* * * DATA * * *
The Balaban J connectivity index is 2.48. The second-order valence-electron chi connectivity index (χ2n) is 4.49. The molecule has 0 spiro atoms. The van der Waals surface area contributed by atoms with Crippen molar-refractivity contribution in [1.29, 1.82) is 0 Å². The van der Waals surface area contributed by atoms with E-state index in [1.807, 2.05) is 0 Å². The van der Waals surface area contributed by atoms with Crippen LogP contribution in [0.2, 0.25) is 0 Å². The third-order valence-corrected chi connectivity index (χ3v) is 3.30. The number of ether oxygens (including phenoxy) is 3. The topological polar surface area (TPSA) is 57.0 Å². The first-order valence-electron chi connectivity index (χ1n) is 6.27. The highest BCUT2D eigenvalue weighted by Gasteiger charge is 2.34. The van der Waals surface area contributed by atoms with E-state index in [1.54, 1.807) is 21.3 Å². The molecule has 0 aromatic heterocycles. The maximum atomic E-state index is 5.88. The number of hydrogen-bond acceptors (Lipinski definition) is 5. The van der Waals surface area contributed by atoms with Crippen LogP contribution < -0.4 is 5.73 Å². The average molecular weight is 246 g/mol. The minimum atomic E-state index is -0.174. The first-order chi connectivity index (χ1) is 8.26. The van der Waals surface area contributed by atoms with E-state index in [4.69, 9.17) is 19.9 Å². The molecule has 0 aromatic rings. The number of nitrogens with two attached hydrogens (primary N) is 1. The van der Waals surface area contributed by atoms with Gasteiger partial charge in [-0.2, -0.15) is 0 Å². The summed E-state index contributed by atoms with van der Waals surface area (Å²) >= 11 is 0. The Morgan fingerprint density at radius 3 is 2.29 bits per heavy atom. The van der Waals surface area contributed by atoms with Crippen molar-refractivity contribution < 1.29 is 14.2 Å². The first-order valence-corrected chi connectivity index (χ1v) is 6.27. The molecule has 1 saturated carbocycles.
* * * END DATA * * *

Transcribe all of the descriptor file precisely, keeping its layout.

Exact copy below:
The Balaban J connectivity index is 2.48. The second-order valence-electron chi connectivity index (χ2n) is 4.49. The molecule has 0 spiro atoms. The van der Waals surface area contributed by atoms with Crippen molar-refractivity contribution in [1.29, 1.82) is 0 Å². The van der Waals surface area contributed by atoms with E-state index in [1.807, 2.05) is 0 Å². The van der Waals surface area contributed by atoms with Crippen LogP contribution in [0.2, 0.25) is 0 Å². The third-order valence-corrected chi connectivity index (χ3v) is 3.30. The number of ether oxygens (including phenoxy) is 3. The topological polar surface area (TPSA) is 57.0 Å². The first-order valence-electron chi connectivity index (χ1n) is 6.27. The highest BCUT2D eigenvalue weighted by Gasteiger charge is 2.34. The van der Waals surface area contributed by atoms with E-state index in [1.54, 1.807) is 21.3 Å². The molecule has 0 aromatic heterocycles. The maximum atomic E-state index is 5.88. The number of hydrogen-bond acceptors (Lipinski definition) is 5. The van der Waals surface area contributed by atoms with Crippen LogP contribution < -0.4 is 5.73 Å². The average molecular weight is 246 g/mol. The minimum atomic E-state index is -0.174. The first-order chi connectivity index (χ1) is 8.26. The van der Waals surface area contributed by atoms with E-state index in [4.69, 9.17) is 19.9 Å². The molecule has 0 aromatic rings. The number of nitrogens with two attached hydrogens (primary N) is 1. The van der Waals surface area contributed by atoms with Gasteiger partial charge in [-0.2, -0.15) is 0 Å². The summed E-state index contributed by atoms with van der Waals surface area (Å²) >= 11 is 0. The Morgan fingerprint density at radius 3 is 2.29 bits per heavy atom. The van der Waals surface area contributed by atoms with Crippen molar-refractivity contribution < 1.29 is 14.2 Å². The first-order valence-corrected chi connectivity index (χ1v) is 6.27. The molecule has 1 saturated carbocycles.